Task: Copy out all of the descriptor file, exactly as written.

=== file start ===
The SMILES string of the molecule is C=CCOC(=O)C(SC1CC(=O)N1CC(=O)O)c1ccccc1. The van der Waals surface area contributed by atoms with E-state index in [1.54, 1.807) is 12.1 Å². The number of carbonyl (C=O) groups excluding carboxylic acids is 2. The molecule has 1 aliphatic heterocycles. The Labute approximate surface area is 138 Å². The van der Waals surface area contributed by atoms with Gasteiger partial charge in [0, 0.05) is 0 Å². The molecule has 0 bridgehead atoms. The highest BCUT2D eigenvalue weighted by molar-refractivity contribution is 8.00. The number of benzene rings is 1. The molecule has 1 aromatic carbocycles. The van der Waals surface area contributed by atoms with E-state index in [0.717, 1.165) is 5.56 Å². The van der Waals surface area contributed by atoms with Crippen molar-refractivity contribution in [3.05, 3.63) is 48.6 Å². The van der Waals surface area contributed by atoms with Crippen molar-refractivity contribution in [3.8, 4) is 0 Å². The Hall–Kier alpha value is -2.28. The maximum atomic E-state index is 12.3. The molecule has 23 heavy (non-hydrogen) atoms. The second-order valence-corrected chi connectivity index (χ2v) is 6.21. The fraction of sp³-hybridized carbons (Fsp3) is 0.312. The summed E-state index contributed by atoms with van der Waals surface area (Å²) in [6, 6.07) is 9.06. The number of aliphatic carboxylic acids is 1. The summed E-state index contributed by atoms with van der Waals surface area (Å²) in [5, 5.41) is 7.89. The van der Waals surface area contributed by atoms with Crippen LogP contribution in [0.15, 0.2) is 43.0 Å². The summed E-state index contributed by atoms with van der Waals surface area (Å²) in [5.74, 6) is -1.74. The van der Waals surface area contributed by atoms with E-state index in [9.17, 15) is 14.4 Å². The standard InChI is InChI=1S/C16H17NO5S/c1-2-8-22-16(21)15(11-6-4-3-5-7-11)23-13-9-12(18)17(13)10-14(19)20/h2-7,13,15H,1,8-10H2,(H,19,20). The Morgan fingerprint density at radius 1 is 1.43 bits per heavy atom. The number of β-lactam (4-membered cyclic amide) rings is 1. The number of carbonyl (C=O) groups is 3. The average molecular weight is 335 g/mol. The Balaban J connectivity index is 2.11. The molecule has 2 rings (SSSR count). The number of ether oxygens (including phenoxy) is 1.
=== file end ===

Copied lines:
The SMILES string of the molecule is C=CCOC(=O)C(SC1CC(=O)N1CC(=O)O)c1ccccc1. The van der Waals surface area contributed by atoms with E-state index in [1.54, 1.807) is 12.1 Å². The number of carbonyl (C=O) groups excluding carboxylic acids is 2. The molecule has 1 aliphatic heterocycles. The Labute approximate surface area is 138 Å². The van der Waals surface area contributed by atoms with Gasteiger partial charge in [0, 0.05) is 0 Å². The molecule has 0 bridgehead atoms. The highest BCUT2D eigenvalue weighted by molar-refractivity contribution is 8.00. The number of benzene rings is 1. The molecule has 1 aromatic carbocycles. The van der Waals surface area contributed by atoms with E-state index in [0.717, 1.165) is 5.56 Å². The van der Waals surface area contributed by atoms with Crippen molar-refractivity contribution in [3.05, 3.63) is 48.6 Å². The van der Waals surface area contributed by atoms with Crippen molar-refractivity contribution in [3.8, 4) is 0 Å². The Hall–Kier alpha value is -2.28. The maximum atomic E-state index is 12.3. The molecule has 23 heavy (non-hydrogen) atoms. The second-order valence-corrected chi connectivity index (χ2v) is 6.21. The fraction of sp³-hybridized carbons (Fsp3) is 0.312. The summed E-state index contributed by atoms with van der Waals surface area (Å²) in [6, 6.07) is 9.06. The number of aliphatic carboxylic acids is 1. The summed E-state index contributed by atoms with van der Waals surface area (Å²) in [5, 5.41) is 7.89. The van der Waals surface area contributed by atoms with Crippen LogP contribution in [0.15, 0.2) is 43.0 Å². The summed E-state index contributed by atoms with van der Waals surface area (Å²) in [5.74, 6) is -1.74. The van der Waals surface area contributed by atoms with E-state index in [9.17, 15) is 14.4 Å². The standard InChI is InChI=1S/C16H17NO5S/c1-2-8-22-16(21)15(11-6-4-3-5-7-11)23-13-9-12(18)17(13)10-14(19)20/h2-7,13,15H,1,8-10H2,(H,19,20). The Morgan fingerprint density at radius 1 is 1.43 bits per heavy atom. The number of β-lactam (4-membered cyclic amide) rings is 1. The number of carbonyl (C=O) groups is 3. The average molecular weight is 335 g/mol. The Balaban J connectivity index is 2.11. The molecule has 2 rings (SSSR count). The number of ether oxygens (including phenoxy) is 1.